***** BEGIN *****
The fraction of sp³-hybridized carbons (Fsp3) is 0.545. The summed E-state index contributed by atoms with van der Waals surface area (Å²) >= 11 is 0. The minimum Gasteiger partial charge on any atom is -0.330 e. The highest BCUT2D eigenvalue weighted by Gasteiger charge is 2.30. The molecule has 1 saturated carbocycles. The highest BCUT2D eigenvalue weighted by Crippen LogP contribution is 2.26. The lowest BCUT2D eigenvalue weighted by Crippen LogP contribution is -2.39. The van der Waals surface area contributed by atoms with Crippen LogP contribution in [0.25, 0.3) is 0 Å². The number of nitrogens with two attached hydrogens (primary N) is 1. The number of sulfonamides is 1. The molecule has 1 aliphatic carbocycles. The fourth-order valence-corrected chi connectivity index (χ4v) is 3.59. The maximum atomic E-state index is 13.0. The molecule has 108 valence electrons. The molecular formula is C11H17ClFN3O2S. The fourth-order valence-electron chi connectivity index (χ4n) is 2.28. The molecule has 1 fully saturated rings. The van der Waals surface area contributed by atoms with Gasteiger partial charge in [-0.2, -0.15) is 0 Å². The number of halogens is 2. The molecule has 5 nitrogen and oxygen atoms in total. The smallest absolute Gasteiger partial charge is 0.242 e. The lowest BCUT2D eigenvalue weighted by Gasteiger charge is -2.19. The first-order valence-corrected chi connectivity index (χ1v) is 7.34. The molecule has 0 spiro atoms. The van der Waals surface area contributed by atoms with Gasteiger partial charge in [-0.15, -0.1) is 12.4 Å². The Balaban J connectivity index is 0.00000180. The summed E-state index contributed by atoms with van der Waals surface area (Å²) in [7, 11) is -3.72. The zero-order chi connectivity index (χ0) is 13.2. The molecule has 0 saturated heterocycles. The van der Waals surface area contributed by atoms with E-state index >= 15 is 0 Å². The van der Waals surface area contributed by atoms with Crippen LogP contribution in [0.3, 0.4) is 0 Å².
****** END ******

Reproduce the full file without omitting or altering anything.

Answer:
The fraction of sp³-hybridized carbons (Fsp3) is 0.545. The summed E-state index contributed by atoms with van der Waals surface area (Å²) >= 11 is 0. The minimum Gasteiger partial charge on any atom is -0.330 e. The highest BCUT2D eigenvalue weighted by Gasteiger charge is 2.30. The molecule has 1 saturated carbocycles. The highest BCUT2D eigenvalue weighted by Crippen LogP contribution is 2.26. The lowest BCUT2D eigenvalue weighted by Crippen LogP contribution is -2.39. The van der Waals surface area contributed by atoms with Crippen LogP contribution in [0.25, 0.3) is 0 Å². The number of nitrogens with two attached hydrogens (primary N) is 1. The number of sulfonamides is 1. The molecule has 1 aliphatic carbocycles. The fourth-order valence-corrected chi connectivity index (χ4v) is 3.59. The maximum atomic E-state index is 13.0. The molecule has 108 valence electrons. The molecular formula is C11H17ClFN3O2S. The fourth-order valence-electron chi connectivity index (χ4n) is 2.28. The molecule has 1 fully saturated rings. The van der Waals surface area contributed by atoms with Gasteiger partial charge in [-0.2, -0.15) is 0 Å². The number of halogens is 2. The molecule has 5 nitrogen and oxygen atoms in total. The smallest absolute Gasteiger partial charge is 0.242 e. The lowest BCUT2D eigenvalue weighted by Gasteiger charge is -2.19. The first-order valence-corrected chi connectivity index (χ1v) is 7.34. The molecule has 0 spiro atoms. The van der Waals surface area contributed by atoms with Gasteiger partial charge in [-0.15, -0.1) is 12.4 Å². The Balaban J connectivity index is 0.00000180. The summed E-state index contributed by atoms with van der Waals surface area (Å²) in [7, 11) is -3.72. The zero-order chi connectivity index (χ0) is 13.2. The molecule has 0 saturated heterocycles. The van der Waals surface area contributed by atoms with E-state index >= 15 is 0 Å². The van der Waals surface area contributed by atoms with Crippen LogP contribution in [0.3, 0.4) is 0 Å².